Tuesday, June 10, 2014

What I've Read Recently

This is a quick rundown of the books I've finished since the beginning of May.  The titles and authors are:

Darkness Take My Hand  -  Lehane

Bon Courage  -  McAdams

The Preacher  -  Lackberg

India Black  -  Carr

Borderlines  -  Mayor

The Santa Klaus Murder  -  Hay

The Art Detective  -  Mould

Through the Evil Days  -  Spencer-Fleming

Major Benjy  -  Fraser-Sampson

By Its Cover  -  Leon

Wild  -  Strayed

I finished Wild about an hour ago.  I didn't like the detailed description of the author's mother's death from cancer, but it is an integral part of the book.  I've spent enough time in hospitals and nursing homes watching people die, so, forgive me, but I stay away from that subject matter in my reading.  However, the adventure that Cheryl Strayed had hiking the Pacific Crest Trail alone in 1995 is fascinating.  I couldn't put it down.

Bon Courage wasn't very satisfying.  The author and his second wife vacationed in France after a whirlwind courtship and marriage.  They buy a house in the village and have all the typical problems renovating it, plus some problems that aren't so typical.  I like books about living in foreign countries, but I didn't like this author very much.  He's grumpy and yells and drives off on his motorcycle after he and his wife have a fight.

I read Darkness Take My Hand while Jack and I were in Boston.  Dennis Lehane is from Boston and his six books about private detectives Patrick Kenzie and Angela Gennaro take place in the city.  I don't know Dorchester very well, the section of the city they live and work in, but I have fun recognizing other places when they venture out of the neighborhood.  The books are exciting and I like the main characters.  It seems that the pair are not very good at protecting people from being murdered, though.  My friend Dean says they must be read in order, so I'm doing that.  This one is number 2.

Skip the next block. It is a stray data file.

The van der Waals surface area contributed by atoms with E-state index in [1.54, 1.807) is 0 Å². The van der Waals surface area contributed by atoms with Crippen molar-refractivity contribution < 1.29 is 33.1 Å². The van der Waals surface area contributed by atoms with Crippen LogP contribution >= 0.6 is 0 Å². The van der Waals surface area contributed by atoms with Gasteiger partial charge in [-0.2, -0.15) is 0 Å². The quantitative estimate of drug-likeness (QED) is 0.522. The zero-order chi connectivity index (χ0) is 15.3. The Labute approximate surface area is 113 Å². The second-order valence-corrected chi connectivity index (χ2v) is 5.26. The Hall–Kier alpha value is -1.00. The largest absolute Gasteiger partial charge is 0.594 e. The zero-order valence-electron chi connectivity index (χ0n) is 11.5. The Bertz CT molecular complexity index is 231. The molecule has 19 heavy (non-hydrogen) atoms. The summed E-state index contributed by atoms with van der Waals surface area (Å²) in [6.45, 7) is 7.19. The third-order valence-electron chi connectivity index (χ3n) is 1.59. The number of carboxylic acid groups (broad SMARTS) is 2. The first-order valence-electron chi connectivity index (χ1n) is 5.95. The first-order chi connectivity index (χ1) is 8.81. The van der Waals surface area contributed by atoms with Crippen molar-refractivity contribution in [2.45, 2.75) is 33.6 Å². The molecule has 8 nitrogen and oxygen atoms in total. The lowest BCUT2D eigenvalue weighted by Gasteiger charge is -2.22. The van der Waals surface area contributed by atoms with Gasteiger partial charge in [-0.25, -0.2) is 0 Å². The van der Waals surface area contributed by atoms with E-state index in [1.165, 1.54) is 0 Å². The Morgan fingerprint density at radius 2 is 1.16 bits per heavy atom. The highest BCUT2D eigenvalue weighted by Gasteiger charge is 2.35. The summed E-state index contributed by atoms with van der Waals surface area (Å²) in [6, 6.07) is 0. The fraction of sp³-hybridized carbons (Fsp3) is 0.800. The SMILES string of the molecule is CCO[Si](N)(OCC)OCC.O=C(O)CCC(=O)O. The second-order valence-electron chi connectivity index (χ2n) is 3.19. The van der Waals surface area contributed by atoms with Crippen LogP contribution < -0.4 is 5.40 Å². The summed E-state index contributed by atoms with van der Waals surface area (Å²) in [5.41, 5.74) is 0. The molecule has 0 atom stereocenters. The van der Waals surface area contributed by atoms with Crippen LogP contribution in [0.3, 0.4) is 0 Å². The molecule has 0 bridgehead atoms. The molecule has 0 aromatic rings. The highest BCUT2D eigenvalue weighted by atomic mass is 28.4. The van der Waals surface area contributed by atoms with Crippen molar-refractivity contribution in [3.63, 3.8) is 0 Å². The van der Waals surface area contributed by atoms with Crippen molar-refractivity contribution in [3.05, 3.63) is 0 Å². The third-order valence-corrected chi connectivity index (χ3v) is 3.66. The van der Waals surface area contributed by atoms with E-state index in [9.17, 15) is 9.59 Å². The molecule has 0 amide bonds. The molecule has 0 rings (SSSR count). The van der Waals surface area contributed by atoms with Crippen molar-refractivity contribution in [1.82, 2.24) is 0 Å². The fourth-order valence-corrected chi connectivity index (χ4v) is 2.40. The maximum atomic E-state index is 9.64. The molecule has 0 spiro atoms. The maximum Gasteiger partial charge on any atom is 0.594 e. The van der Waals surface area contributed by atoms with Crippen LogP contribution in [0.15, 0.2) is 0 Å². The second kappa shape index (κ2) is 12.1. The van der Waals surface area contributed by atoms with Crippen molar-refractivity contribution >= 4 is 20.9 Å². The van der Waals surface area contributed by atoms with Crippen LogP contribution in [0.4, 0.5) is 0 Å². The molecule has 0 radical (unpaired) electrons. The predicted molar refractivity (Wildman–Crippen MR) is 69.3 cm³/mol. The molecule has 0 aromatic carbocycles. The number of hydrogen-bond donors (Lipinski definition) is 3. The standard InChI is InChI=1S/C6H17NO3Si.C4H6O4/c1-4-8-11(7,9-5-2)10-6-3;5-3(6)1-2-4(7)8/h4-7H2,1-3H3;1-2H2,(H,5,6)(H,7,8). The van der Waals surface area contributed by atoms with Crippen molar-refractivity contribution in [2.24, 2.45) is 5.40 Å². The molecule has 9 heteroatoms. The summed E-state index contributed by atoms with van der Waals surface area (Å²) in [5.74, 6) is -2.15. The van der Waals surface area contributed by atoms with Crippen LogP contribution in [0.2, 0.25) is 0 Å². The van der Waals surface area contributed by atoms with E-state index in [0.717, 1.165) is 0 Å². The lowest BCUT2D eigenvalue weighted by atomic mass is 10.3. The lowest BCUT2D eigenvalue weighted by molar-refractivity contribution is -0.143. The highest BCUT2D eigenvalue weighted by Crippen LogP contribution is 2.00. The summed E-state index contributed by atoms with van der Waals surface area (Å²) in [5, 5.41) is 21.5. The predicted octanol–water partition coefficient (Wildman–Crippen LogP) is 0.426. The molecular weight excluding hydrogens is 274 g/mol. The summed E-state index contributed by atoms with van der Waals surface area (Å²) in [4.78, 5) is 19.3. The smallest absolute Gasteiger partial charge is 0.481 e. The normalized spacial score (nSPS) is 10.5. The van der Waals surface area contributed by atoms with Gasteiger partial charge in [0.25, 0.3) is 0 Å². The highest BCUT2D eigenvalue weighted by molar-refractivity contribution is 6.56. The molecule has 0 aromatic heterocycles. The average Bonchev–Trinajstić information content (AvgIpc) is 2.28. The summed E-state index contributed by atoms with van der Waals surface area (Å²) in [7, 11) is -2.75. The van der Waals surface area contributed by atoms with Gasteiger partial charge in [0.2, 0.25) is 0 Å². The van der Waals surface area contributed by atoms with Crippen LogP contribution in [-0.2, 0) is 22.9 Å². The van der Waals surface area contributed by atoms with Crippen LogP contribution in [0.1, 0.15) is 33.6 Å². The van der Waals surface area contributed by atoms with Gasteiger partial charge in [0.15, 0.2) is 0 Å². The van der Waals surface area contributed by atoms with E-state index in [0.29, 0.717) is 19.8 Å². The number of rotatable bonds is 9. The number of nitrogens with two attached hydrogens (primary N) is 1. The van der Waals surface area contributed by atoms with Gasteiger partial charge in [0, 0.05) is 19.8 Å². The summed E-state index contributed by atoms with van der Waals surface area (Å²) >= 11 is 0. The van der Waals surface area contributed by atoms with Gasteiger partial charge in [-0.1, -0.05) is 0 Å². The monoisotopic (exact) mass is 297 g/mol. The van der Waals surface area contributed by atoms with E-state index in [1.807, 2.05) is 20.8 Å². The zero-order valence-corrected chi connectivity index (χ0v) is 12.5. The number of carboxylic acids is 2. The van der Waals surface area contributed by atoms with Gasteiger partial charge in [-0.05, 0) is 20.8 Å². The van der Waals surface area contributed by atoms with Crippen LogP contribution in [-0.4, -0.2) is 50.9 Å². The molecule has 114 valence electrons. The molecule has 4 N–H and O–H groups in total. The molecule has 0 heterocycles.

I've been waiting eagerly for the next Clare Fergusson / Russ Van Alstyne mystery and yet, somehow, Through the Evil Days slipped past me last year.  These mysteries should be read in order, too, otherwise it might be a bit difficult to follow the progression of the relationship between Clare, an ex-military helicopter pilot turned Episcopalian priest, and Russ, the police chief in a small upstate New York town.  In this one, Russ and Clare are trapped in an isolated area by a huge snow storm that's also trapped kidnappers and meth cookers.

India Black was a fun romp through politics and prostitution (wait, aren't they one and the same?) in 19th century England.  A politician dies in India Black's bordello and some very important papers disappear.  An agent of the government is trying to find them before they harm the country.  He enlists India's help.  They embark on a sometimes ludicrous chase, getting the papers, losing the papers, getting the papers, and losing them again!  There are more books in the series but I doubt that I'll read them.

The Preacher was a decent mystery that kept me guessing until the end.  Girls disappear and their remains are found, just like years ago.  But that murderer is dead, so who's killing them now?